SOA Governance for the Organization: Best Practices for Getting Started

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Business Relationship Manager - Product Lifecycle Management, Chevron Corporation

SOA governance is crucial to building, managing, and maintaining a successful SOA implementation – indeed, without governance, well-intended SOA pilot projects spiral into chaos when they go operational. We have all seen it before – an organization spends a lot of money developing services, and they prematurely declare success when everything works well in the lab. Without a SOA governance plan, however, certain successful initial prototypes will cause constant pain at all levels of the organization when the project goes “live” and needs to be managed, maintained, and changed over a period of time. In cases where governance is largely ignored, the isolated technology benefits of SOA adoption are outweighed by the hassle of managing chaos. Managers, architects, and developers get burnt out as they make necessary massive “band-aid” solutions to real-time deployed systems.

Most seasoned SOA architects and developers have been there, they have felt this pain, and they realize how important SOA governance is. Many, however, do not exactly understand what a successful process is, how a SOA governance team should be established and managed, or how a process should be implemented. For this reason, I will briefly refer to the SOA governance process from the book Applied SOA: Service Oriented Architecture and Design Strategies that I recently co-authored with Mike Rosen, Boris Lublinsky, and Marc Balcer. In this book, we provide a comprehensive process for successful SOA governance, complete with examples, best practices, and organizational structure. This article will refer to some of the highlights of the SOA governance chapter.

The SOA Governance Process

First of all, let’s define what SOA governance is, and what SOA governance is not.

SOA governance is the creation, communication, enforcement, and adaptation of policies used to direct and control the creation and implementation of the lifecycle of services in an enterprise SOA.

In looking at that definition, it should be clear that SOA governance is NOT a product that you buy (although many vendors may try to convince you otherwise). It is important to know that SOA governance is not a “one-time thing”, where creation of policies happens at the beginning of a SOA project and where those policies are never revisited again. SOA governance activities may differ from organization to organization, but SOA governance is always a process (and typically an iterative process), operating over the service lifecycle – from the cradle to the grave of all services.

Policies defined in SOA governance typically drive the service lifecycle in the following phases, as shown in Figure 1:

  • Design-time activities, where SOA governance policies govern service identification, design and specification.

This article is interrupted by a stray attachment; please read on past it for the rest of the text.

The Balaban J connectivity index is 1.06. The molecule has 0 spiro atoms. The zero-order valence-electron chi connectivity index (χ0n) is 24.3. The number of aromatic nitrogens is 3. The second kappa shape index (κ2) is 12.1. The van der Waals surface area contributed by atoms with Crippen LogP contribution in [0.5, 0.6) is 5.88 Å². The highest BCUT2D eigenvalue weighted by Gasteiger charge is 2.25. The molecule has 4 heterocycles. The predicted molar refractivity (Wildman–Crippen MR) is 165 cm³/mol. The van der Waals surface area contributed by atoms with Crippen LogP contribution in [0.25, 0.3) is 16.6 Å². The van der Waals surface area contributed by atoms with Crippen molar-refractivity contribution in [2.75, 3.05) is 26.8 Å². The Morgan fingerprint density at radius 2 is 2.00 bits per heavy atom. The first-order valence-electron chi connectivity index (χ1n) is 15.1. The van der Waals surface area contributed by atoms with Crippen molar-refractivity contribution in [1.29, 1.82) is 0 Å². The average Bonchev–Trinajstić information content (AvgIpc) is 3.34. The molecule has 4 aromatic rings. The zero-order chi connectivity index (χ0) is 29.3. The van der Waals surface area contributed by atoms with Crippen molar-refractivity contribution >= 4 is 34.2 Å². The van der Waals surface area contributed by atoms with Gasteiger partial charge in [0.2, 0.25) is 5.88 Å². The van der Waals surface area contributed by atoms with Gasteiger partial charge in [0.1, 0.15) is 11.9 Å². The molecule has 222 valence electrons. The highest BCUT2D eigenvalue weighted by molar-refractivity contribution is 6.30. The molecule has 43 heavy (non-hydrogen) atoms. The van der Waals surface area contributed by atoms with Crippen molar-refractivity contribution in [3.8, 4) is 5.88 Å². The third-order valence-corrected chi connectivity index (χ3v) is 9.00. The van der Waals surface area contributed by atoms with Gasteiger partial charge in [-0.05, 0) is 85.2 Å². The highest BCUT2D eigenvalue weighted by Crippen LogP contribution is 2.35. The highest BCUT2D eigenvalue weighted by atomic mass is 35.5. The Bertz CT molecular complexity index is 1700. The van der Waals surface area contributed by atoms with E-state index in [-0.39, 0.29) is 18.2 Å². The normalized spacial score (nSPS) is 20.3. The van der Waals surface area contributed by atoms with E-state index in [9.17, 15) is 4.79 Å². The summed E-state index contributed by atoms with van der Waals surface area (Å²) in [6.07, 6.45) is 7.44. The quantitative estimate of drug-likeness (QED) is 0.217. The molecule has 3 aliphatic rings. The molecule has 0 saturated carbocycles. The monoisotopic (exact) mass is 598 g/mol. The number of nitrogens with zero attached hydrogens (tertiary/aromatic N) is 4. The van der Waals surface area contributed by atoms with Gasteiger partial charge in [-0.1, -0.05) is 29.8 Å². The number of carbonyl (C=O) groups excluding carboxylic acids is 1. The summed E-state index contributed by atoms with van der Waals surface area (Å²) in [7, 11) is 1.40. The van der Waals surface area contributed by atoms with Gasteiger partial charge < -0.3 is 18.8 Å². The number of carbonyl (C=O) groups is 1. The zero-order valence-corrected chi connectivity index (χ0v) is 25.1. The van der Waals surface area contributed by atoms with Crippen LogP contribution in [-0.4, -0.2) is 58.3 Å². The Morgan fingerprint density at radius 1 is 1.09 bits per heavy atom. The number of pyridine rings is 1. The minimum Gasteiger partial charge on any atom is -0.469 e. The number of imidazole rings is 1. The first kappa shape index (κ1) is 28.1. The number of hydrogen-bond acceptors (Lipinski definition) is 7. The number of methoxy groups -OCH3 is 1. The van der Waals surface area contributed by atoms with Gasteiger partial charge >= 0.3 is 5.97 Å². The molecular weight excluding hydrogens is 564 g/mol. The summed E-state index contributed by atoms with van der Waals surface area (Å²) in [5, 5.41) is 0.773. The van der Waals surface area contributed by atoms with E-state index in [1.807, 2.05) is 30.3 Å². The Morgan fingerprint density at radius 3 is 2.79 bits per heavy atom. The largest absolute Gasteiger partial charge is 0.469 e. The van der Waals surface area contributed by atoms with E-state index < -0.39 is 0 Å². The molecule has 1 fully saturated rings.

• Deployment activities, where SOA governance policies govern checkpoint compliance testing and dictating run-time access policy standards.
  • Run-time activities, where run-time service policies developed by your governance team dictate service utilization, availability, service level agreements, and access policies. This also includes service retirement, where services are deprecated and removed.
  • Change-time activities, where SOA governance policies dictate the process for modifying, registering, and deploying new functionality. This is inherent in all phases of the SOA governance lifecycle.

Click to view full image Figure 1: SOA Governance Life Cycle 1 Click to view full image (PDF).The SOA Governance Team

SOA governance needs to establish chains of responsibilities, decision making rights, authority and communication, and this usually requires the creation of a SOA governance team. Such a team dictates the processes that occur throughout the service lifecycle, as well as the roles and responsibilities of the stakeholders. SOA governance activities will vary from organization to organization, and they will depend on many things, including the makeup and culture of your organization.

Your SOA governance team should position SOA as a critical element of IT toolset and align it with the business strategy, it will define business opportunities for SOA adoption and implementation, and it will create clear ownership and supervision of SOA-specific issues. The group should define SOA funding approaches (including reuse charge backs, etc.), enable SOA maturity tracking and its controlled evolution, align the SOA strategy with other enterprise strategies (including security, presentation, portfolio management, etc.), ensure adherence to services definition and implementation policies and processes, ensure infrastructure readiness for SOA, and maintain and advertise major SOA artifacts. Of course, this seems like a daunting list of responsibilities for an organization new to SOA governance or new to SOA. How then, does an organization get started?